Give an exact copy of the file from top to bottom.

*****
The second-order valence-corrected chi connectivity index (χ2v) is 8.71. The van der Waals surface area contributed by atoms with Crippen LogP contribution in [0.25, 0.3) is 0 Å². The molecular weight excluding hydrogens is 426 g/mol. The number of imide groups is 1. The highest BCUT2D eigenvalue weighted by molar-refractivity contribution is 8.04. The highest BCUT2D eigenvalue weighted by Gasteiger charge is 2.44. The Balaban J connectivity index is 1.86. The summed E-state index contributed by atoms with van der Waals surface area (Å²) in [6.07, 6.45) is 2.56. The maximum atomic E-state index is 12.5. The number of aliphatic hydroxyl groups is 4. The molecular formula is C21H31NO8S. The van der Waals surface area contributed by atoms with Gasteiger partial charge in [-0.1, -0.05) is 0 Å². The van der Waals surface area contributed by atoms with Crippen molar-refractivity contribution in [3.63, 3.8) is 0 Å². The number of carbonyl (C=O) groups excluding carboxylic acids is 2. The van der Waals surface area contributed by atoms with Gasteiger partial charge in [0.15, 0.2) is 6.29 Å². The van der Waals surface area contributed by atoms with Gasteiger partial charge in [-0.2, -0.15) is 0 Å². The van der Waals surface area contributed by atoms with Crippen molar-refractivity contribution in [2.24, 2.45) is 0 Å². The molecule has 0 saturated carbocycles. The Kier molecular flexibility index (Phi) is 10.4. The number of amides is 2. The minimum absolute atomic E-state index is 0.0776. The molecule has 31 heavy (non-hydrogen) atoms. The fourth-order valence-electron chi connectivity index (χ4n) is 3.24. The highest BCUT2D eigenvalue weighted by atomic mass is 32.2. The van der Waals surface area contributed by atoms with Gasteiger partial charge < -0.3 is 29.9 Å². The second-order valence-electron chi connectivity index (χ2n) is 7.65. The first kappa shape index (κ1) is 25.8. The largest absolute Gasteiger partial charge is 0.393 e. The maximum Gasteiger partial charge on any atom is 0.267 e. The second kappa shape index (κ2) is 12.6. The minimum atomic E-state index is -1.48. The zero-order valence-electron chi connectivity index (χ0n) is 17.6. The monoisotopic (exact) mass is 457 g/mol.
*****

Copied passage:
The second-order valence-corrected chi connectivity index (χ2v) is 8.71. The van der Waals surface area contributed by atoms with Crippen LogP contribution in [0.25, 0.3) is 0 Å². The molecular weight excluding hydrogens is 426 g/mol. The number of imide groups is 1. The highest BCUT2D eigenvalue weighted by molar-refractivity contribution is 8.04. The highest BCUT2D eigenvalue weighted by Gasteiger charge is 2.44. The Balaban J connectivity index is 1.86. The summed E-state index contributed by atoms with van der Waals surface area (Å²) in [6.07, 6.45) is 2.56. The maximum atomic E-state index is 12.5. The number of aliphatic hydroxyl groups is 4. The molecular formula is C21H31NO8S. The van der Waals surface area contributed by atoms with Gasteiger partial charge in [-0.1, -0.05) is 0 Å². The van der Waals surface area contributed by atoms with Crippen molar-refractivity contribution in [3.63, 3.8) is 0 Å². The number of carbonyl (C=O) groups excluding carboxylic acids is 2. The van der Waals surface area contributed by atoms with Gasteiger partial charge in [0.15, 0.2) is 6.29 Å². The van der Waals surface area contributed by atoms with Gasteiger partial charge in [-0.2, -0.15) is 0 Å². The van der Waals surface area contributed by atoms with Crippen molar-refractivity contribution in [2.24, 2.45) is 0 Å². The molecule has 0 saturated carbocycles. The Kier molecular flexibility index (Phi) is 10.4. The number of amides is 2. The minimum absolute atomic E-state index is 0.0776. The molecule has 31 heavy (non-hydrogen) atoms. The fourth-order valence-electron chi connectivity index (χ4n) is 3.24. The highest BCUT2D eigenvalue weighted by atomic mass is 32.2. The van der Waals surface area contributed by atoms with Gasteiger partial charge < -0.3 is 29.9 Å². The second-order valence-electron chi connectivity index (χ2n) is 7.65. The first kappa shape index (κ1) is 25.8. The largest absolute Gasteiger partial charge is 0.393 e. The maximum Gasteiger partial charge on any atom is 0.267 e. The second kappa shape index (κ2) is 12.6. The minimum atomic E-state index is -1.48. The zero-order valence-electron chi connectivity index (χ0n) is 17.6. The monoisotopic (exact) mass is 457 g/mol.